Butch Saunders has been transferred to Missing Persons because he was too brutal in other police work. He regards the assignment as "kindergarten" work. When a young woman asks him to help ... See full summary »
To share expenses, unemployed Alabama moves in with also unemployed Bill and Toodles. Bill is hired by a gangster's mistress and ultimately becomes the gangster's bodyguard. Alabama ... See full summary »
Alfred E. Green
Douglas Fairbanks Jr.,
Newspaperman Bill Bradford becomes a special agent for the tax service trying to end the career of racketeer Alexander Carston. Julie Gardner is Carston's bookkeeper. Bradford enters ... See full summary »
Nan Reynolds encourages her copywriter husband Bill to open his own agency. Nearly out of business, he finally gets a client. Former girlfriend Patricia Berkeley writes a very successful ... See full summary »
Three women who were childhood schoolmates take different paths in life. Vivian marries a very wealthy lawyer and has an adorable boy. Mary, on the other hand, takes the hard road through reform school. After a superstitious faux pas, Vivian's luck turns. She strays from her steadfast husband to a life of debauchery and alcoholism. Meanwhile, Mary turns her life around and not only wins the heart of Vivian's ex-husband, but also becomes a loving step-mother to Vivian's only child. Then Vivian's worthless boyfriend makes a desperate move.Written by
Gary Jackson <firstname.lastname@example.org>
Director Mervyn LeRoy disliked the acting job Bette Davis did in this film. She, in turn, hated his directing and called him a "hack," feeling that her talent was being wasted playing supporting roles. This rift came back to haunt LeRoy when Davis's star began to ascend. See more »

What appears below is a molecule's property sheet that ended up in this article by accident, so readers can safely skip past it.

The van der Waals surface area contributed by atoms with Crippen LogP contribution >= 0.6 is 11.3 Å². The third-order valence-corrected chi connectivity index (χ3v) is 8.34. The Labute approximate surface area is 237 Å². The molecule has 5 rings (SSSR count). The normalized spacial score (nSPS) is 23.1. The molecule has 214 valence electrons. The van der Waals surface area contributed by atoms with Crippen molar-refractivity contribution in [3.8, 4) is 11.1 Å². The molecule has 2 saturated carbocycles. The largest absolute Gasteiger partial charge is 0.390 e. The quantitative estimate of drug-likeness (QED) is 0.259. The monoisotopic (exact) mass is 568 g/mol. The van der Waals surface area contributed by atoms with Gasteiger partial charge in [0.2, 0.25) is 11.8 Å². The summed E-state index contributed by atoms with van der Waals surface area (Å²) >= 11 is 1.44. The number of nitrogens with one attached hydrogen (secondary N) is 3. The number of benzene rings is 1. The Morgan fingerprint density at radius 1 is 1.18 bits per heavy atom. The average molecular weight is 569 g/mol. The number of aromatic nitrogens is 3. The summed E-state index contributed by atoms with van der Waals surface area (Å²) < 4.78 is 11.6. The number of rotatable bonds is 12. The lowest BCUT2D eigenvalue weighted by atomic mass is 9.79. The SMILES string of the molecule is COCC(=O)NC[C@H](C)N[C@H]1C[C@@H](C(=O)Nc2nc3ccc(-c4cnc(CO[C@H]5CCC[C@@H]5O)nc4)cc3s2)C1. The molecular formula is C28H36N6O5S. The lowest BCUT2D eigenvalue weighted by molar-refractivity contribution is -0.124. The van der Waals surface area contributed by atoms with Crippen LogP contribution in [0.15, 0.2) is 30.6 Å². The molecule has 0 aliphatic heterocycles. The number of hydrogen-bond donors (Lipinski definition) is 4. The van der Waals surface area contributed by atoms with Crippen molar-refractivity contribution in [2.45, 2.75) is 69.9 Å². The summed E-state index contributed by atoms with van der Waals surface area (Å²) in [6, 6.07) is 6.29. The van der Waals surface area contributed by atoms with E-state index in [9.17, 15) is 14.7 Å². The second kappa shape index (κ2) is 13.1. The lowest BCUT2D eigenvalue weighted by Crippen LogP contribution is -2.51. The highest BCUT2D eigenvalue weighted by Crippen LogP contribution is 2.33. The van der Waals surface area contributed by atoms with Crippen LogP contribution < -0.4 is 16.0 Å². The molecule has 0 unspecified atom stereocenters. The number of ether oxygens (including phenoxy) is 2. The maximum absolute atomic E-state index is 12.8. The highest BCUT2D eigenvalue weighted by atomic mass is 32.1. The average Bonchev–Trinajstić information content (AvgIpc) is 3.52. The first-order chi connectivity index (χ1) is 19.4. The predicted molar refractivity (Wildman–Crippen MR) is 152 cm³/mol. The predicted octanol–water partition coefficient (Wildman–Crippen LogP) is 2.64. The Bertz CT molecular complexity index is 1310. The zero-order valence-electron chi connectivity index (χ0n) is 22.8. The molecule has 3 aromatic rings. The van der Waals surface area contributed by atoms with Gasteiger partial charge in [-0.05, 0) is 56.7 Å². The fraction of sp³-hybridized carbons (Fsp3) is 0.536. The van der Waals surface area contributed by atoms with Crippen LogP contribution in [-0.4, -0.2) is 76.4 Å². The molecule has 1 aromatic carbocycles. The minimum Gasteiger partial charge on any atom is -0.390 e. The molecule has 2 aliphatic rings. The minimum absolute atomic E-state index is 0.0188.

In a montage, the year 1921 shows a sheet music cover of "The Sheik of Araby", mentioning it was sung by Eddie Cantor in the play "Make it Snappy". The play didn't have it's run until April to July of 1922. See more »
I can tell you're a real woman, not one of those stuffed brassieres you see on Park Avenue. You've got all the works that make a woman want to go, and live, and love.
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This was a fast-paced 63-minute story that was a combination women's film and film noir. With a cast that included Joan Blondell, Warren William, Ann Dvorak, Lyle Talbot, Bette Davis, Edward Arnold and Anne Shirley, you know it isn't going to be boring.
Dvorak has the principal role, playing a "dame" who is bored with her husband and her life and flies the coop. She winds up with a petty crook who needs money to pay off off his evil crime boss. The couple winds up in a kidnapping scheme which goes bad in a scene that is quite shocking.
The lingo of the day is interesting to hear as is Davis' youthful face. Arnold also looks really young, far more than I remember seeing him in other movies. Speaking of young, did I mention Humphrey Bogart and Glenda Farrell were also in this? Yes, it's full of surprises for classic film buffs. In another note: Shirley is billed under the name "Dawn O'Day."
I am glad this is now available on DVD. It looks great!
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